Don’t look now but WordPress 6.0 is almost here.
The first planned major release for WordPress is slated to be released on May 25, and there’s a lot to look forward to with this new version.
WordPress 6.0 continues to build on the full site editing features that were introduced in WordPress 5.9. There are things like a web fonts API, better template customization, new blocks and a lot more that will make the full site editing experience so much better than it currently is.
So let’s dive into what you can expect when WordPress 6.0 is finally released.
What to Expect with WordPress 6.0
Block/full site editor updates
Like a lot of the latest major WordPress releases, WordPress 6.0 features a lot of block editor and full site editing new features and fixes. Overall, I think you’ll find that the updates here will make the experience much more enjoyable. So if you’ve been putting off testing out full site editing, I highly recommend that you give it another shot after the new version is released.
Here are a few of the key new features for the block editor and full site editing.
One really cool new feature for developers and users alike is the ability to switch styles for themes.
Essentially, theme developers can create different styles for the themes that they create — whether the styles use different colors or fonts. And users will be able to easily switch between them in the site editor. And all of the defaults for colors and fonts used throughout the theme will be updated automatically.
Theme developers as a whole usually did this with regular PHP themes by creating a theme option to switch between the variations in colors. Now that will be much easier (and much more standardized) in the site editor.
More templates to customize
Also there are more templates that users can customize right from the site editor. You’ll now be able to make changes to the author, category, tag, date and taxonomy templates the same way you can customize the index and archive templates.
You could get those templates to appear in the site editor by creating a category.html file or something like that. But now there’s no need to use any code to edit them. This will be a nice step towards making the site easier to customize and edit, especially for non-technical users.
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There are also five new blocks that can be used in the block editor and full site editing. The biggest one for me is a read more block that can be added to the post template block. There’s also a comments block, author bio and avatar block and a block to show that there are no results for a query.
Finally, you can now lock blocks in place, which can be really helpful for editing complicated pages.
You can set a block to be either locked in place on the page or template or keep it from being removed via a setting in the block or site editor. It’s a small thing, but it can make a big difference for people editing complicated templates or pages and posts.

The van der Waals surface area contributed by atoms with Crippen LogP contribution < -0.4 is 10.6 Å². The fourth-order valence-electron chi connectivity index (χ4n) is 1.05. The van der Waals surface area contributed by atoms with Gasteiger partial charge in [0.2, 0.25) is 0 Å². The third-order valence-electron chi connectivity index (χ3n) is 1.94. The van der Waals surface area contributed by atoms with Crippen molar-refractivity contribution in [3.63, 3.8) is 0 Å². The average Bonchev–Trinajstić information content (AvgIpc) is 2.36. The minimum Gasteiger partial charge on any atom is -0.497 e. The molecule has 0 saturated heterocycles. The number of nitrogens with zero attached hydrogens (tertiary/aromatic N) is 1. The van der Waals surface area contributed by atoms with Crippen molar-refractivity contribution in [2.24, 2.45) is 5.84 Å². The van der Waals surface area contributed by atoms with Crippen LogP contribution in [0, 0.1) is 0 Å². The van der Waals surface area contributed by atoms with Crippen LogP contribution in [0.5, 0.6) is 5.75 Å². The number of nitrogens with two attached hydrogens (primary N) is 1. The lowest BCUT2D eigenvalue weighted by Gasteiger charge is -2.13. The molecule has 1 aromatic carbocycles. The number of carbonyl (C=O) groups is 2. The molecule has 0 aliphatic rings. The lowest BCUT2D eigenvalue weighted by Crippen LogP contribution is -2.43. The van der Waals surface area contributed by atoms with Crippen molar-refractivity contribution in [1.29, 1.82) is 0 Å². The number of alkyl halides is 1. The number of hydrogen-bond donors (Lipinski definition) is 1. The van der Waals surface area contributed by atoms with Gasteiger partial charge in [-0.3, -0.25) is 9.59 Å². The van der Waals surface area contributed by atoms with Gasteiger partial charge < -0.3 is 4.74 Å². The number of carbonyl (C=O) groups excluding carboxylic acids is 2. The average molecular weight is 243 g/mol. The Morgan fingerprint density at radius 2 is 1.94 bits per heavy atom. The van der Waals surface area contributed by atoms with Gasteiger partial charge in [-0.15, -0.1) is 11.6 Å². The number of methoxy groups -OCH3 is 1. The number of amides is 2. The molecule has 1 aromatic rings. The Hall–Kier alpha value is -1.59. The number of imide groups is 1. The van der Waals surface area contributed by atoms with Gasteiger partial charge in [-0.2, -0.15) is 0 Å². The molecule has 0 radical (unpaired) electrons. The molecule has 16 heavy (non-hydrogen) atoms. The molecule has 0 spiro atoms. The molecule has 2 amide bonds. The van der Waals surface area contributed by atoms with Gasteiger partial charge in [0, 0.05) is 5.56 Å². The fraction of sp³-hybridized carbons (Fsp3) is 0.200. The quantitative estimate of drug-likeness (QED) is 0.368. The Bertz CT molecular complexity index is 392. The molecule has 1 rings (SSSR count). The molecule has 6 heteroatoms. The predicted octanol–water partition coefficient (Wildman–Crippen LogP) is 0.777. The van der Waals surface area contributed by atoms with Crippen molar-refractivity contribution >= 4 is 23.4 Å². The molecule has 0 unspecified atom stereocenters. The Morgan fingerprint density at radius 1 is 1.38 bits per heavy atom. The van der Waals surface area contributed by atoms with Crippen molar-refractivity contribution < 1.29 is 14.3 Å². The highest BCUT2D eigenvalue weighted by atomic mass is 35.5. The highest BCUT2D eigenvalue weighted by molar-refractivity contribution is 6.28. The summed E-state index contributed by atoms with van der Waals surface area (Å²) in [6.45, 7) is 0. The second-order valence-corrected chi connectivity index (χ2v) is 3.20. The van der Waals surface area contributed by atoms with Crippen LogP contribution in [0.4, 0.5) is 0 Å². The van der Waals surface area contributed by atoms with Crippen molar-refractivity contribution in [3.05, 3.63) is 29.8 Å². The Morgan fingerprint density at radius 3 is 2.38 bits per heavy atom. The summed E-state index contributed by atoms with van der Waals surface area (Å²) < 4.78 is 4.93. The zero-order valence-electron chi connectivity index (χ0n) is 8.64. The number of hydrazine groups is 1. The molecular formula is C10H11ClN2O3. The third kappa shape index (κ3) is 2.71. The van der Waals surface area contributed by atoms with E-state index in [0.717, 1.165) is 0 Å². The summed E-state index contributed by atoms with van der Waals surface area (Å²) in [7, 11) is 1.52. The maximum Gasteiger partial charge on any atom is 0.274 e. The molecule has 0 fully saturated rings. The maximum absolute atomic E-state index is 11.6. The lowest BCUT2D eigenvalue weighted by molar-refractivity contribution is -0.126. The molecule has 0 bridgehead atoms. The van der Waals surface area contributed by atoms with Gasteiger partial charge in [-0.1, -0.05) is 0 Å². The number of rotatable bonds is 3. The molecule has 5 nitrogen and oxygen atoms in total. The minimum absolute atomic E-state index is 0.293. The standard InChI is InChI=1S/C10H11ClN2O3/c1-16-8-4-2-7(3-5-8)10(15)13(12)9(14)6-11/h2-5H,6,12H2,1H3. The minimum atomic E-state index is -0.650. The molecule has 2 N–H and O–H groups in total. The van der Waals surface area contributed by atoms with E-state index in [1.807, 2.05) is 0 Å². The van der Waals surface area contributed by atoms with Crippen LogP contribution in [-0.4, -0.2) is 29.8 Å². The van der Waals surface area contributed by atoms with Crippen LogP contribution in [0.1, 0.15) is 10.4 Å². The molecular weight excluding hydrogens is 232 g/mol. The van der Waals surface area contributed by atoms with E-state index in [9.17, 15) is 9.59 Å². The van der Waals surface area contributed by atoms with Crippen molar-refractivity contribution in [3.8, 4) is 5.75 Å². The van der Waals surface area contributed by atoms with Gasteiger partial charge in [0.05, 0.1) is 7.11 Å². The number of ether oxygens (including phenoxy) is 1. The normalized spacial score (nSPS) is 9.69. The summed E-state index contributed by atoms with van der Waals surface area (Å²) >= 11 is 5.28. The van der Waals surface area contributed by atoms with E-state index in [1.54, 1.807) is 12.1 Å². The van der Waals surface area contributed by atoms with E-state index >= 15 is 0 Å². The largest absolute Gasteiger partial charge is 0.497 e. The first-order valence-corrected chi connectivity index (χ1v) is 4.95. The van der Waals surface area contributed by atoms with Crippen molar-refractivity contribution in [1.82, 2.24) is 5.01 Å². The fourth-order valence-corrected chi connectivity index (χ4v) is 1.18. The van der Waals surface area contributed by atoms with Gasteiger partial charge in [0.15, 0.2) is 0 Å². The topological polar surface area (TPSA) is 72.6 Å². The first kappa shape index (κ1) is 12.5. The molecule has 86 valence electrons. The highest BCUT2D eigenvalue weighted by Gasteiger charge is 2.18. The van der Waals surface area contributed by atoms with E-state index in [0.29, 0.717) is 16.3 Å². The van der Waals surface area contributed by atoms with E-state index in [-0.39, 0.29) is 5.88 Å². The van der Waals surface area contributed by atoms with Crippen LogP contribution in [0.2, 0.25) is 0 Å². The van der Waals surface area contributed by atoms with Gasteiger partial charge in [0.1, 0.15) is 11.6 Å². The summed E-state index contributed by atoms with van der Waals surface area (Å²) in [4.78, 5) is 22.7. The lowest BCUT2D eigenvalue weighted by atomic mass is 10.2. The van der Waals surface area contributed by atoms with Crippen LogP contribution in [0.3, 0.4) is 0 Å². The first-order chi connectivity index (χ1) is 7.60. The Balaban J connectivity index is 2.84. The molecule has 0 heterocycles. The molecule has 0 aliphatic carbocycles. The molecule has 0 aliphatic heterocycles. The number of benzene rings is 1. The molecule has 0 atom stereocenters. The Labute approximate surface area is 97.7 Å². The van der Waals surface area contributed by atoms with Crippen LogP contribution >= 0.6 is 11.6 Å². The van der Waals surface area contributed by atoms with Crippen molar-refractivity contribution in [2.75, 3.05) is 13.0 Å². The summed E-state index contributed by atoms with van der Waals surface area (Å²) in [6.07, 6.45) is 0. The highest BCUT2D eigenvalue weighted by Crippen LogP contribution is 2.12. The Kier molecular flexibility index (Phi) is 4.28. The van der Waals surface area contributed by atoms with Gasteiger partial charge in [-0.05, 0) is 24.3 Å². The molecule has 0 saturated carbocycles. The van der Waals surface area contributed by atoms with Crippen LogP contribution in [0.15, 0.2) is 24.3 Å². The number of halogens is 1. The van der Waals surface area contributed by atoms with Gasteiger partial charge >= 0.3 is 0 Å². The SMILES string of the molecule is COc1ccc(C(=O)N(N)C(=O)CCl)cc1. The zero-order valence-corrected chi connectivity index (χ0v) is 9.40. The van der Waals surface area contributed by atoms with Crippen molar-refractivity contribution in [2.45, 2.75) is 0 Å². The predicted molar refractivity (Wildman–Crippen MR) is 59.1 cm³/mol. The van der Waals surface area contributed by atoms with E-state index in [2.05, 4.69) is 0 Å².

Web fonts API
The web fonts API has had a bit of an adventure on its way into WordPress core. It was originally slated to be included in WordPress 5.9, but there were too many questions about it that punted it to WordPress 6.0.
Now a scaled back version of it will be included in this latest release. Essentially, theme developers will be able to bundle fonts in their theme and register them through the theme.json file, rather than having to use good old wp_enqueue_styles to do so.
In the long run, there is a plan for a PHP version of this API so that plugins can also easily register their own fonts, but that appears to have been punted to a future WordPress release.
Exporting block themes
Finally, the last major feature coming with WordPress 6.0 is the ability to export block themes from the editor to be used on other websites.
Essentially, you can use an existing theme, like the default TwentyTwentyTwo theme and make all of the changes you want right in the site editor. Then you can hit “Export” under “Tools” in the site editor to export your new customized theme that can be then added to another website.
To make a long story short, you can now create a custom WordPress theme without touching any lines of code, which is cool. It’s going to be a cool way for people to really start to learn web design, and I’m excited to see where this takes us.
I don’t think this will put theme developers out for good as being a good designer is kind of a requirement for a good theme. But it will be interesting to see how this plays out.
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How to update to WordPress 6.0 safely
So before you go and update to WordPress 6.0 once it’s available for download, let’s first go over how you should safely update to the latest version.
First off, you’re going to want to take a backup of your website. That way you have something to fall back on in case the update breaks your website. If your web host provides this feature, you can use that (this is the best case scenario). If not, you can use a plugin like UpdraftPlus or Backup Buddy to take a backup of your files and database.
Next, take a look at your website as it currently stands. Take note of any existing errors or bugs. This will help you determine if things are broken because of the update or something else.
Then you can run the update to WordPress 6.0. Once that is complete, you’ll want to take another look around your website to see if it broke anything. If not, you’re good to go.
If something did break, take a screenshot of the problem or look for the error log to see what happened. Then revert your website to the backup that you just took. Finally, post your issue in the WordPress.org forums with the screenshot and/or message from the error log so that you can get the help you need for the site.